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|I hope readers wont think that this is too abstract, or off-topic. Some general
observations about human behavior can, I think, lead to very practical results.
This is about genes. I believe that our understanding of new communication systems can improve if we put people before technologies; because human behavior, not just technology, will set the direction and pace of development.
Genetics is a complex science; I dont have the competence to understand its subtleties. But a few simple things are clear. All species, including ours, have definite genetic and social traits. I think politicians and economists, as well as managers and students of organization, could have avoided many mistakes by understanding more clearly the basic patterns of human behavior.
Its proven by genetics that survival of our species is based on a complex combination of individual and community drives. We are not a totally "social" animal, such as an ant or a bee; nor driven by total individualism. As confirmed by history, totally collective human societies dont work; nor do those based exclusively on selfishness. There are similar traits in other species, especially mammals, from dolphins to baboons; but what matters here is the unique set of genes and behaviors that defines us as "human".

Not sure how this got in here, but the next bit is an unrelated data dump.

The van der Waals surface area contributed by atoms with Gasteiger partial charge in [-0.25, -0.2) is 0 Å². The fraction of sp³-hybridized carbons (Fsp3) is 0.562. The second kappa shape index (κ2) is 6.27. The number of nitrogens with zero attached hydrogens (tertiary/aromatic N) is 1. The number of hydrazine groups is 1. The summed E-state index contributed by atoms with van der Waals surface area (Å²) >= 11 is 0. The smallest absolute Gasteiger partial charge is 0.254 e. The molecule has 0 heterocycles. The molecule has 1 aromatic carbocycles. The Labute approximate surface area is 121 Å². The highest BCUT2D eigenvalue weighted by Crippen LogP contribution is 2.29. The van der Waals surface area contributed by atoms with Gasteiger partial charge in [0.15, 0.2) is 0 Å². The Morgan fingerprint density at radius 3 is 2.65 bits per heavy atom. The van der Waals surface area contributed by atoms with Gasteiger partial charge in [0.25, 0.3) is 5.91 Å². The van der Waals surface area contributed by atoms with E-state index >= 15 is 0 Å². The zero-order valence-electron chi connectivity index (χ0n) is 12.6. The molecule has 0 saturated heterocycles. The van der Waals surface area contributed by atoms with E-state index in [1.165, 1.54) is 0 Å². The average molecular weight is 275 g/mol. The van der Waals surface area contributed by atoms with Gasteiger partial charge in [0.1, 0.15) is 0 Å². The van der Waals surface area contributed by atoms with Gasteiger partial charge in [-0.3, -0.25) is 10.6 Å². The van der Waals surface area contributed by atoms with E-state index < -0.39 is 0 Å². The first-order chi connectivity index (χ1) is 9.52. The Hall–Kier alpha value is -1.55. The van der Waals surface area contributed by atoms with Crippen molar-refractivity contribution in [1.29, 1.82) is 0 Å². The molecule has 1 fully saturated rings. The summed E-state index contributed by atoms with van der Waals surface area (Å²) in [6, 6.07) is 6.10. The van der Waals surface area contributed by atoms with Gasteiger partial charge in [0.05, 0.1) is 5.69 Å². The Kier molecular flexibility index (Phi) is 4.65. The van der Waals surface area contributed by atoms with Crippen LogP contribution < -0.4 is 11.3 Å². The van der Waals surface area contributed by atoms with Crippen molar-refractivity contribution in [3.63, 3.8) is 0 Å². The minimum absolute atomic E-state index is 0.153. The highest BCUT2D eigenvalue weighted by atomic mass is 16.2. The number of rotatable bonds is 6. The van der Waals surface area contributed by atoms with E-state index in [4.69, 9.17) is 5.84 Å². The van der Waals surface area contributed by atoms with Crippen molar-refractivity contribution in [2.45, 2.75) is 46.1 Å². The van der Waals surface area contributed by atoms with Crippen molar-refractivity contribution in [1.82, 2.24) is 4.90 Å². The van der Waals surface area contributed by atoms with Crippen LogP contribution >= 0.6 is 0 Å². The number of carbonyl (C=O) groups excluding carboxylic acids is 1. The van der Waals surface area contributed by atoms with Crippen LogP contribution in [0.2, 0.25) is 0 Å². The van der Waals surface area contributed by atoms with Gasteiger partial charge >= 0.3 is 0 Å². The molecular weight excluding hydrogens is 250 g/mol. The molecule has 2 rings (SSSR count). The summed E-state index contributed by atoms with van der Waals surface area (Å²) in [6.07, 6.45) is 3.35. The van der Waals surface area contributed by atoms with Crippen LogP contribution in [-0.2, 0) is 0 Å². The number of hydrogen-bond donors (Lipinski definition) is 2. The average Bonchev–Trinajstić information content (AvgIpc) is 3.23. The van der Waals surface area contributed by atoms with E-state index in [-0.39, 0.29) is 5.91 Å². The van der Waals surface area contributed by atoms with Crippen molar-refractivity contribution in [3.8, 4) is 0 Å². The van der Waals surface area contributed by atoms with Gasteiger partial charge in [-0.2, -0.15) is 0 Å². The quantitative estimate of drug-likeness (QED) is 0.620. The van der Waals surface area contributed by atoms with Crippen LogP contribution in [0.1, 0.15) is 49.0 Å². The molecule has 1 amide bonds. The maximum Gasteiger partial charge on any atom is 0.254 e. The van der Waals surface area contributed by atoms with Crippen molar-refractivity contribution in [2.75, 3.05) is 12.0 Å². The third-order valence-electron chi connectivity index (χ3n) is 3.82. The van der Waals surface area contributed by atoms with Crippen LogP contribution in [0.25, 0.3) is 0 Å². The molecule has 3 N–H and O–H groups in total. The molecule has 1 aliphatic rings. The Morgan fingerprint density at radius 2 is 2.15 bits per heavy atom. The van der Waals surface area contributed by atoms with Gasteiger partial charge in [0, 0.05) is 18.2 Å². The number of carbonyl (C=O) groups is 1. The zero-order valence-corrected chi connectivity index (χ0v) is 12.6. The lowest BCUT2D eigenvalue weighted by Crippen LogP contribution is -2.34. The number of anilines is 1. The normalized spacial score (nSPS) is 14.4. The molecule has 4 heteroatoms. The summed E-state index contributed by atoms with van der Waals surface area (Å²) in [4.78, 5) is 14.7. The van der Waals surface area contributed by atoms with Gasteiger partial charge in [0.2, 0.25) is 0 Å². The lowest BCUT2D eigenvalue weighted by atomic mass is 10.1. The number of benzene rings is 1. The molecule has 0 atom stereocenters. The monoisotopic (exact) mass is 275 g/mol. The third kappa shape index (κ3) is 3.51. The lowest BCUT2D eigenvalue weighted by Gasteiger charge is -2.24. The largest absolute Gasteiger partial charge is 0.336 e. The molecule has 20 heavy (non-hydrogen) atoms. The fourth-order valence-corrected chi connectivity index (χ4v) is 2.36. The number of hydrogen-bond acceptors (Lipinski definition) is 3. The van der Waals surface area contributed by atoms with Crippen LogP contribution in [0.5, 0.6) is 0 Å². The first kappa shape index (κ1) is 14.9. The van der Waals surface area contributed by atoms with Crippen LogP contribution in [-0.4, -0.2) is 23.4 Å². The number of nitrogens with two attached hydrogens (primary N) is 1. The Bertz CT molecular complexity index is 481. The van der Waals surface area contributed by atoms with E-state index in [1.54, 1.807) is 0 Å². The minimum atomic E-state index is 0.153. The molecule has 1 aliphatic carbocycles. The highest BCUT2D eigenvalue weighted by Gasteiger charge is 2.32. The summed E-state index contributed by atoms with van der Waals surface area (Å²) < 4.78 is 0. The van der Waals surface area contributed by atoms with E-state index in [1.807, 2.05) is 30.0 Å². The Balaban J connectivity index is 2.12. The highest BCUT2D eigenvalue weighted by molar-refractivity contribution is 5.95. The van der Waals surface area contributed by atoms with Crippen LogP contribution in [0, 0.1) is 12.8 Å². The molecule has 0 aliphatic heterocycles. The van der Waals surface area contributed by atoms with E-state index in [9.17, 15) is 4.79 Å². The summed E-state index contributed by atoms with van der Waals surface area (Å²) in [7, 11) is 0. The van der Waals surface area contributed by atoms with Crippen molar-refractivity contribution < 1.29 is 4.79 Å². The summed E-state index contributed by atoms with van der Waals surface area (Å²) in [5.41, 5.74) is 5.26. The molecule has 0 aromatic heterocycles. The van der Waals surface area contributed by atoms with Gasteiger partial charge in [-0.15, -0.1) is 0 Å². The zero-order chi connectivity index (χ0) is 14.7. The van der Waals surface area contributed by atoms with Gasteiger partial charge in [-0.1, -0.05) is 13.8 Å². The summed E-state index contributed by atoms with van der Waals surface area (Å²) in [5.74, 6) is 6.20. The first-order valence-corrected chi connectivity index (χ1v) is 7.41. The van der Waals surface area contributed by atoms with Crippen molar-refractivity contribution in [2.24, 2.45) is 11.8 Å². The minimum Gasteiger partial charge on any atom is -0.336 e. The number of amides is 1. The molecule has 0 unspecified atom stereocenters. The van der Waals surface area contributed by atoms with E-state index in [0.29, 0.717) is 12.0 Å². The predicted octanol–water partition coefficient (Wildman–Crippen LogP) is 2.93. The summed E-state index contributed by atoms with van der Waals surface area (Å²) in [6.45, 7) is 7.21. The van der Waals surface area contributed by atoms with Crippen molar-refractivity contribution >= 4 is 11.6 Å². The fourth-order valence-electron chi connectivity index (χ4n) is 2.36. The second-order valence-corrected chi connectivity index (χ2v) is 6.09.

Behaviors not unlike those of todays humanity existed in "early humans" nearly a million years ago. But we dont need to go back so far. Its enough to know that our DNA hasnt changed significantly in the last ten thousand years. Even without genetics, we would know that from history and literature: we find five thousand year old writings, from poetry to accounting, that seem written yesterday.
This leads, I think, to a simple deduction. When technologies offer new options that fit "human nature", they develop. If they dont relate to our true needs and desires, they are only a passing fad or fashion.